Liberty in the U.S. as Compared to Brazil and Others

The current mix of political and Olympics news involves swimmer Ryan Lochte and 3 of his swim teammates. They claim they were robbed at gunpoint, and now Brazilian authorities have prevented two of the swimmers from leaving the country due to possible inconsistencies in their stories. Lochte was also supposed to have his passport seized, but he had already left the country.

I typically don’t like commenting on fresh stories because there will inevitably be more details that come to light. My initial reaction is that I doubt that four Olympic swimmers would make up such a story. It’s possible they could have embellished certain things or not recalled certain details. They were returning from partying late into the early morning and were all likely intoxicated.

The crime is really bad in Brazil. It was a concern about having the Olympics in Rio di Janeiro. The swimmers were probably stupid for leaving the Olympic village. But the Brazilian officials wanting to question the swimmers more and possibly bring charges against the athletes, only makes Brazil look worse.

The Brazilian officials don’t want to look bad, so they are, in effect, punishing these swimmers for reporting on this crime. But they are just going to make the Brazilian government look more corrupt than it already is. This is a high-profile story and public opinion will be against the Brazilian government. It will be interesting to see what the U.S. government does if they try to extradite Lochte. I think American public opinion will keep him here in the U.S.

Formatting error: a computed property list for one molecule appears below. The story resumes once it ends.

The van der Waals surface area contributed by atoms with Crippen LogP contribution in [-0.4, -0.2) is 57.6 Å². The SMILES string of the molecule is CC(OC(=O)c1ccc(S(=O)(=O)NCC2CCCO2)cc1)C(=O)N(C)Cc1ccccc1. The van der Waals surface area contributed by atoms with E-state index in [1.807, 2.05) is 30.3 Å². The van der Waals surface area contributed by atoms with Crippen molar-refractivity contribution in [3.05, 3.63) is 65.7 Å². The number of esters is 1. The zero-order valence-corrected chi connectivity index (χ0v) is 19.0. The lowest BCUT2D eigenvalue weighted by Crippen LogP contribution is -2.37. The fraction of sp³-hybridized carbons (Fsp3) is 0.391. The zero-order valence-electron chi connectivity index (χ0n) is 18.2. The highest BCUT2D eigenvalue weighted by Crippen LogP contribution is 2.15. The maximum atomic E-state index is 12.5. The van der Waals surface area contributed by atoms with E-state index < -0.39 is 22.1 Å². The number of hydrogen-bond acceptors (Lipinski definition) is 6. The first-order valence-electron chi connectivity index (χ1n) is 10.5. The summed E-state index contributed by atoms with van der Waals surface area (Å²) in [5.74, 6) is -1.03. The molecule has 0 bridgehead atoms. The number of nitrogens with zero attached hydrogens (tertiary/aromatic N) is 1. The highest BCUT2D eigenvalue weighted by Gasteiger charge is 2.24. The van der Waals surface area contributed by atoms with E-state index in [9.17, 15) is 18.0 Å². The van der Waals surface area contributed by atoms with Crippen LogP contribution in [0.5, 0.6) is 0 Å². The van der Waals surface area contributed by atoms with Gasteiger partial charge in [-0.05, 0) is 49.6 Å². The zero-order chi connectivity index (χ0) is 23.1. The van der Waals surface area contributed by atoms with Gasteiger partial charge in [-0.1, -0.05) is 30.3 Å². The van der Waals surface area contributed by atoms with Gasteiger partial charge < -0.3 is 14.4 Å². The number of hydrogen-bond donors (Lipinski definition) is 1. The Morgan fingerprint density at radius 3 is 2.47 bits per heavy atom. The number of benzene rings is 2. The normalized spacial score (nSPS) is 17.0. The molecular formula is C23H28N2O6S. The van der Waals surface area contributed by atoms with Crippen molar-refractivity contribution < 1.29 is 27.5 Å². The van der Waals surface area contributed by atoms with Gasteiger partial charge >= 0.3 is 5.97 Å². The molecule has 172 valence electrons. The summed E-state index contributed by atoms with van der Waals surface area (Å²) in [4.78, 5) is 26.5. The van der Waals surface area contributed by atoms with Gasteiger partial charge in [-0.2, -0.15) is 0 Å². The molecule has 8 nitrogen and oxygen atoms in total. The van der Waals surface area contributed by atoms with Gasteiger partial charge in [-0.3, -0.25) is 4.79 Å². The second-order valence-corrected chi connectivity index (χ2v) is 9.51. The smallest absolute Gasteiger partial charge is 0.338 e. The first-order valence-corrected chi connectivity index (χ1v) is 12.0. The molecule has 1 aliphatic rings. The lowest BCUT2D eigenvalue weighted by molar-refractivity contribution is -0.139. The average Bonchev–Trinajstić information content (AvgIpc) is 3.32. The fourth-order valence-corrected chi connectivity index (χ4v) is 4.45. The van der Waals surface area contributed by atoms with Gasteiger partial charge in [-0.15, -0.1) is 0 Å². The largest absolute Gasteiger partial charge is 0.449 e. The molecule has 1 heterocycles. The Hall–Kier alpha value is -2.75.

This is a good reminder for Americans that they really should be thankful for what they have. I know that libertarians get hung up on injustices. And to be sure, there are many. But the U.S. is still far ahead of most other countries in certain key areas. There are three areas where I see American individualism and liberty coming in far ahead of other supposedly free countries.

The first area is free speech. Again, I understand things are not perfect in the U.S. Dinesh D’Souza was sent to prison for essentially making a movie critical of Obama. The charges were for illegal political contributions, but the handwriting is easy to see.

For the most part though, Americans can say pretty much whatever they want, as long as it isn’t threatening violence. There is harsh criticism of politicians and other government officials. This is not tolerated in other countries. And it isn’t so much that it is tolerated by those in power in the U.S.; it is just that public opinion protects free speech in most cases.

The second area where the U.S. is far better than most other places is homeschooling. Perhaps this is more symbolic, but it is important nonetheless. It is a view that children belong to their parents and not the state. In the supposedly free country of Germany, homeschooling is essentially illegal.

The third area is gun ownership. The American public owns more guns than anybody else in the world. The Swiss supposedly have widespread gun ownership, but this is basically mandated by the government for their militia. Voluntary gun ownership in the U.S. is by far the highest in the world on a per capita basis. Despite the attempts by some to institute further gun control, the public support just isn’t there. Americans don’t trust their government to be the sole owners of guns.

In conclusion, the U.S. has certainly declined in many areas in terms of liberty. But there are areas where things have gotten better. And compared to a third-world country such as Brazil, the U.S. really is a paradise.

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